- The salary basis test has been amended to allow employers to use nondiscretionary bonuses and incentive payments (including commissions) to satisfy up to 10% of the new salary threshold.
- There were no changes to the duties test.
Tuesday, May 17, 2016
Schedule contract holders were given a very short 5 days to review their total offering of products, submit spreadsheets verifying the products' countries of origin, and provide copies of Certificates of Origin or other certification from manufacturers. GSA threatened severe penalties for non-compliance, including removal of the vendor's entire GSA Advantage file.
GSA has confirmed its targeting of those vendors based on the congressional and other complaints about those specific schedules and product. It seems likely, however, that GSA will continue to expand the scope of its targeting to all contractors.
County of origin law compliance entails an often complicated analysis of products' manufacturing processes, including for many products transformation analysis from product origin to the product's later actual commercial use. Despite such complications, both TAA and BAA compliance are vendor responsibilities.
To what extent GSA extends its targeting, and also to what extent other agencies take similar actions to insure TAA and BAA compliance by their vendors and contractors remain to be seen. Vendors and contractors should, however, consider GSA's warning letters as advance notice to evaluate their TAA and BAA compliance, take any necessary corrective actions discovered, and be prepared to promptly address similar future agency notices.
- Federal district courts are given jurisdiction for civil actions under DTSA, although not exclusive jurisdiction. In order for federal jurisdiction to lie, claimants need to show that the trade secret related to a product or service used in or intended for use in interstate or foreign commerce.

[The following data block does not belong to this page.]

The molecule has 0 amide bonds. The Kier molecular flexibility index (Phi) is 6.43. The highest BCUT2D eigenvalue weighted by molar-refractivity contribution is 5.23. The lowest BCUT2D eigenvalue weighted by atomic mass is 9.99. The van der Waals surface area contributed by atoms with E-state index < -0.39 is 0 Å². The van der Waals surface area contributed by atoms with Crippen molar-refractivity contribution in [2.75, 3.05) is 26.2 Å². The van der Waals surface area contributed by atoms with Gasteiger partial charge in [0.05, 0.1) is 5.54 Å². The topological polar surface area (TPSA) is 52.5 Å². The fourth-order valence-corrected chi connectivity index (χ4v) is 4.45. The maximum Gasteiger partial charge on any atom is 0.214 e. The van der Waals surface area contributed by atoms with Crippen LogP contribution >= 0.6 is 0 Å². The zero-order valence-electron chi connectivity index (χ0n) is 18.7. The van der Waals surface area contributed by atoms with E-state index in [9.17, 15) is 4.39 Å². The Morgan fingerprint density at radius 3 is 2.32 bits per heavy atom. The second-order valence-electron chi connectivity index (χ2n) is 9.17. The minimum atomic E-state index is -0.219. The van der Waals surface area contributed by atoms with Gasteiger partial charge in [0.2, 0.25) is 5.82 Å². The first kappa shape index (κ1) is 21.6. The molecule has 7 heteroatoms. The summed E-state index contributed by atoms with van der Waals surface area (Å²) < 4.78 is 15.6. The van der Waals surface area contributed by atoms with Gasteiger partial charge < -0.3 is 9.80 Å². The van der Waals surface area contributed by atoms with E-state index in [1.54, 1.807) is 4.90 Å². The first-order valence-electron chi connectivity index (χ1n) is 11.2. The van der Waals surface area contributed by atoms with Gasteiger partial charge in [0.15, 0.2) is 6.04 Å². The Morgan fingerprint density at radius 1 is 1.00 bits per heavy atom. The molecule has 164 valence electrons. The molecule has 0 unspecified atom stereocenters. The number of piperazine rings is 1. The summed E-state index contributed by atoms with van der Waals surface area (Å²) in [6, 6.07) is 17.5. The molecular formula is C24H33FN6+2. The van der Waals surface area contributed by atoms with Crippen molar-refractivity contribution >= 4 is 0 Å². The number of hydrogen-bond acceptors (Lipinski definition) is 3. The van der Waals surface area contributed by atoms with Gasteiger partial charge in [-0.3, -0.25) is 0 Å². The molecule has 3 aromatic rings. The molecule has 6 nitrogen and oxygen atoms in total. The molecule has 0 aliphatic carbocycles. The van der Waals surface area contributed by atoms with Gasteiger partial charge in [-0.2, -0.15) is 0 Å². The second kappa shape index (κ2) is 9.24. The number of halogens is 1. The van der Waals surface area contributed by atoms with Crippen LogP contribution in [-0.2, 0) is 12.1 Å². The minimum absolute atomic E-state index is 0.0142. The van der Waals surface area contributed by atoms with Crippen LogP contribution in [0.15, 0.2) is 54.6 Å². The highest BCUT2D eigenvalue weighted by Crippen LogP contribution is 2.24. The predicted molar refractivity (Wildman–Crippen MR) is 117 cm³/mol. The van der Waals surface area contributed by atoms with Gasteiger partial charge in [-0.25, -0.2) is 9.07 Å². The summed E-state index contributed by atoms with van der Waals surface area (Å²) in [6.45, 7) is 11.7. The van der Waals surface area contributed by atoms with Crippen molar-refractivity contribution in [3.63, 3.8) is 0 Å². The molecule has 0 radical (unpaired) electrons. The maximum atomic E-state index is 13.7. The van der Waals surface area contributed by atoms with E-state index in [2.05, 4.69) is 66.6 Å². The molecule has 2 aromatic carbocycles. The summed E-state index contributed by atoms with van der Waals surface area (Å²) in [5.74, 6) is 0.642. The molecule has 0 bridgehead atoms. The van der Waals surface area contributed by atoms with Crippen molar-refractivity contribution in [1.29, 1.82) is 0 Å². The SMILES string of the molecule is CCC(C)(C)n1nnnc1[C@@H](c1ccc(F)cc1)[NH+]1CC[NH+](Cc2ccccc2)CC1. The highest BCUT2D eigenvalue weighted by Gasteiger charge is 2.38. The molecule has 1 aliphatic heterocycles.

- DTSA allows for ex parte seizure provisions, allowing courts to order the seizure of property if deemed necessary to prevent wrongful propagation or dissemination of the trade secret. However, the moving party has to demonstrate extraordinary circumstances warranting the seizure, and provides for defendants to seek damages for abusive or wrongfully-acquired seizure orders.
- DTSA has whistleblower provisions precluding civil or criminal liability under any federal or state trade secret law for disclosures made "in confidence" to a federal, state or local government official, or to an attorney, if solely for the purposes of reporting or investigating suspected violations or in a complaint or other litigation document, if the filing is made under seal.
- Employers are required to provide notice of DTSA's immunity provision in any contract or agreement with an employee that contains provisions governing the use of a trade secrete or other confidential information; applying to all contracts entered into or amended after May 11, 2016. Employee is broadly defined to include independent contractors and consultants.
- DTSA includes provisions intended to address international trade secret theft, including private rights of action.
- DTSA requires the Attorney General to biannually report to the House and Judiciary Committees on international trade secret theft affecting U.S. companies.
Monday, May 9, 2016
The U.S. Department of Labor (DOL) is issuing regulations updating the Fair Labor Standards Act (FLSA). We anticipate that the final regulations will be issued this summer, likely with a 60-day compliance requirement. Under the proposed new regulations, any employee who is paid less than $50,440 per year will be entitled to overtime pay. This change will have a major impact on overtime pay obligations. Companies need to review current policies and procedures now to prepare for timely compliance, and to limit the cost impact of the new regulations.